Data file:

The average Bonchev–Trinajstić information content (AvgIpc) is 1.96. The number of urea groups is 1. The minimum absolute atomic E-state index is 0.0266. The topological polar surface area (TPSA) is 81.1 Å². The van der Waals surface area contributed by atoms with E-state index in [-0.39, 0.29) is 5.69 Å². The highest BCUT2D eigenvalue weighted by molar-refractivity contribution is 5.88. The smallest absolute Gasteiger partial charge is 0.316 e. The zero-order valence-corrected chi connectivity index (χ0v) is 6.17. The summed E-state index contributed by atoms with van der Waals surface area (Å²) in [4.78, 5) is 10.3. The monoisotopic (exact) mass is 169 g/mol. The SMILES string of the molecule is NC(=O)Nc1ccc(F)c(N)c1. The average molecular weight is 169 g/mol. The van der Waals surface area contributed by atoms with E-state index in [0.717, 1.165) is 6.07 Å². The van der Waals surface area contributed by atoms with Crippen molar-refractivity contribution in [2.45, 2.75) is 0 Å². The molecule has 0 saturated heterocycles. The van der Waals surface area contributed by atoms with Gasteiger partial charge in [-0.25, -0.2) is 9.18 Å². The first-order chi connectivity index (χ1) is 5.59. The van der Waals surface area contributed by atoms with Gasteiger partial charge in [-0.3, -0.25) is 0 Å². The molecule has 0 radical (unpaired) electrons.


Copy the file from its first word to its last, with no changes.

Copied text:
The average Bonchev–Trinajstić information content (AvgIpc) is 1.96. The number of urea groups is 1. The minimum absolute atomic E-state index is 0.0266. The topological polar surface area (TPSA) is 81.1 Å². The van der Waals surface area contributed by atoms with E-state index in [-0.39, 0.29) is 5.69 Å². The highest BCUT2D eigenvalue weighted by molar-refractivity contribution is 5.88. The smallest absolute Gasteiger partial charge is 0.316 e. The zero-order valence-corrected chi connectivity index (χ0v) is 6.17. The summed E-state index contributed by atoms with van der Waals surface area (Å²) in [4.78, 5) is 10.3. The monoisotopic (exact) mass is 169 g/mol. The SMILES string of the molecule is NC(=O)Nc1ccc(F)c(N)c1. The average molecular weight is 169 g/mol. The van der Waals surface area contributed by atoms with E-state index in [0.717, 1.165) is 6.07 Å². The van der Waals surface area contributed by atoms with Crippen molar-refractivity contribution in [2.45, 2.75) is 0 Å². The molecule has 0 saturated heterocycles. The van der Waals surface area contributed by atoms with Gasteiger partial charge in [-0.25, -0.2) is 9.18 Å². The first-order chi connectivity index (χ1) is 5.59. The van der Waals surface area contributed by atoms with Gasteiger partial charge in [-0.3, -0.25) is 0 Å². The molecule has 0 radical (unpaired) electrons.